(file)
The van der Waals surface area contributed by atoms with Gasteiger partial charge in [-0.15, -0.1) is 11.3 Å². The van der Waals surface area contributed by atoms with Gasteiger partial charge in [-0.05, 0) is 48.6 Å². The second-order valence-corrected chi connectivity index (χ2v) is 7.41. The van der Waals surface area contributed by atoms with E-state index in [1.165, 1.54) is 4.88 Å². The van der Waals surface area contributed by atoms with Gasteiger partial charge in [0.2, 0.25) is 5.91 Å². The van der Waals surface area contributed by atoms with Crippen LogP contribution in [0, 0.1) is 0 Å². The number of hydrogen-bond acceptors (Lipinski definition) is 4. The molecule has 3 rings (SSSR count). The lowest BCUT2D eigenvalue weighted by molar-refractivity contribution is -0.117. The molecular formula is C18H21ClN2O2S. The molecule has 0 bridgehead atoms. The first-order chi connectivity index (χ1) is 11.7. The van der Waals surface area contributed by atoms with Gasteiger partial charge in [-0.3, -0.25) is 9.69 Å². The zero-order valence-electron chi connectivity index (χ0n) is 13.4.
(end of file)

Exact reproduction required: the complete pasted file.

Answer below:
The van der Waals surface area contributed by atoms with Gasteiger partial charge in [-0.15, -0.1) is 11.3 Å². The van der Waals surface area contributed by atoms with Gasteiger partial charge in [-0.05, 0) is 48.6 Å². The second-order valence-corrected chi connectivity index (χ2v) is 7.41. The van der Waals surface area contributed by atoms with E-state index in [1.165, 1.54) is 4.88 Å². The van der Waals surface area contributed by atoms with Gasteiger partial charge in [0.2, 0.25) is 5.91 Å². The van der Waals surface area contributed by atoms with Crippen LogP contribution in [0, 0.1) is 0 Å². The number of hydrogen-bond acceptors (Lipinski definition) is 4. The molecule has 3 rings (SSSR count). The lowest BCUT2D eigenvalue weighted by molar-refractivity contribution is -0.117. The molecular formula is C18H21ClN2O2S. The molecule has 0 bridgehead atoms. The first-order chi connectivity index (χ1) is 11.7. The van der Waals surface area contributed by atoms with Gasteiger partial charge in [-0.3, -0.25) is 9.69 Å². The zero-order valence-electron chi connectivity index (χ0n) is 13.4.